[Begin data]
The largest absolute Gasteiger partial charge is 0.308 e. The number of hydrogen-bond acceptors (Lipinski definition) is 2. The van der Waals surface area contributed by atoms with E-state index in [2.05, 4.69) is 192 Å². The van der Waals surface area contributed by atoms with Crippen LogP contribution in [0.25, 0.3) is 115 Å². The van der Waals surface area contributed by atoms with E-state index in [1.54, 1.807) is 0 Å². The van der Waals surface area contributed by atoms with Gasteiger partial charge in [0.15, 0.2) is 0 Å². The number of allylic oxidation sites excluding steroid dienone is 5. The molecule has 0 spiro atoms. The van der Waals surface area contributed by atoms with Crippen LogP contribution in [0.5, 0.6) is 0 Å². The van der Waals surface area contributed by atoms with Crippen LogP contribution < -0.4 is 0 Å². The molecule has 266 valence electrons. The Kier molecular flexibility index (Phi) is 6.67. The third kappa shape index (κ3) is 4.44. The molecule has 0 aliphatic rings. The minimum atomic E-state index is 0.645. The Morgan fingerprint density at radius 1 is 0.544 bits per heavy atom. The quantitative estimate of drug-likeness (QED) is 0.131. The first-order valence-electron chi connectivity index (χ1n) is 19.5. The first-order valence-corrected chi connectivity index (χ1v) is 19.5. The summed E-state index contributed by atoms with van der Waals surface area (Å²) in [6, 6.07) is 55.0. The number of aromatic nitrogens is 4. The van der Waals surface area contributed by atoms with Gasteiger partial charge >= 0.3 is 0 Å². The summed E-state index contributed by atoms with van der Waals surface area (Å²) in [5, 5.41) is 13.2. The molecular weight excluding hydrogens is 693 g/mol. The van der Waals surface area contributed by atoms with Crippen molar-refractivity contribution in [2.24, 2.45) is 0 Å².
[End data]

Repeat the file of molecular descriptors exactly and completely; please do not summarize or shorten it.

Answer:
The largest absolute Gasteiger partial charge is 0.308 e. The number of hydrogen-bond acceptors (Lipinski definition) is 2. The van der Waals surface area contributed by atoms with E-state index in [2.05, 4.69) is 192 Å². The van der Waals surface area contributed by atoms with Crippen LogP contribution in [0.25, 0.3) is 115 Å². The van der Waals surface area contributed by atoms with E-state index in [1.54, 1.807) is 0 Å². The van der Waals surface area contributed by atoms with Gasteiger partial charge in [0.15, 0.2) is 0 Å². The number of allylic oxidation sites excluding steroid dienone is 5. The molecule has 0 spiro atoms. The van der Waals surface area contributed by atoms with Crippen LogP contribution in [0.5, 0.6) is 0 Å². The van der Waals surface area contributed by atoms with Crippen LogP contribution < -0.4 is 0 Å². The molecule has 266 valence electrons. The Kier molecular flexibility index (Phi) is 6.67. The third kappa shape index (κ3) is 4.44. The molecule has 0 aliphatic rings. The minimum atomic E-state index is 0.645. The Morgan fingerprint density at radius 1 is 0.544 bits per heavy atom. The quantitative estimate of drug-likeness (QED) is 0.131. The first-order valence-electron chi connectivity index (χ1n) is 19.5. The first-order valence-corrected chi connectivity index (χ1v) is 19.5. The summed E-state index contributed by atoms with van der Waals surface area (Å²) in [6, 6.07) is 55.0. The number of aromatic nitrogens is 4. The van der Waals surface area contributed by atoms with Gasteiger partial charge >= 0.3 is 0 Å². The summed E-state index contributed by atoms with van der Waals surface area (Å²) in [5, 5.41) is 13.2. The molecular weight excluding hydrogens is 693 g/mol. The van der Waals surface area contributed by atoms with Crippen molar-refractivity contribution in [2.24, 2.45) is 0 Å².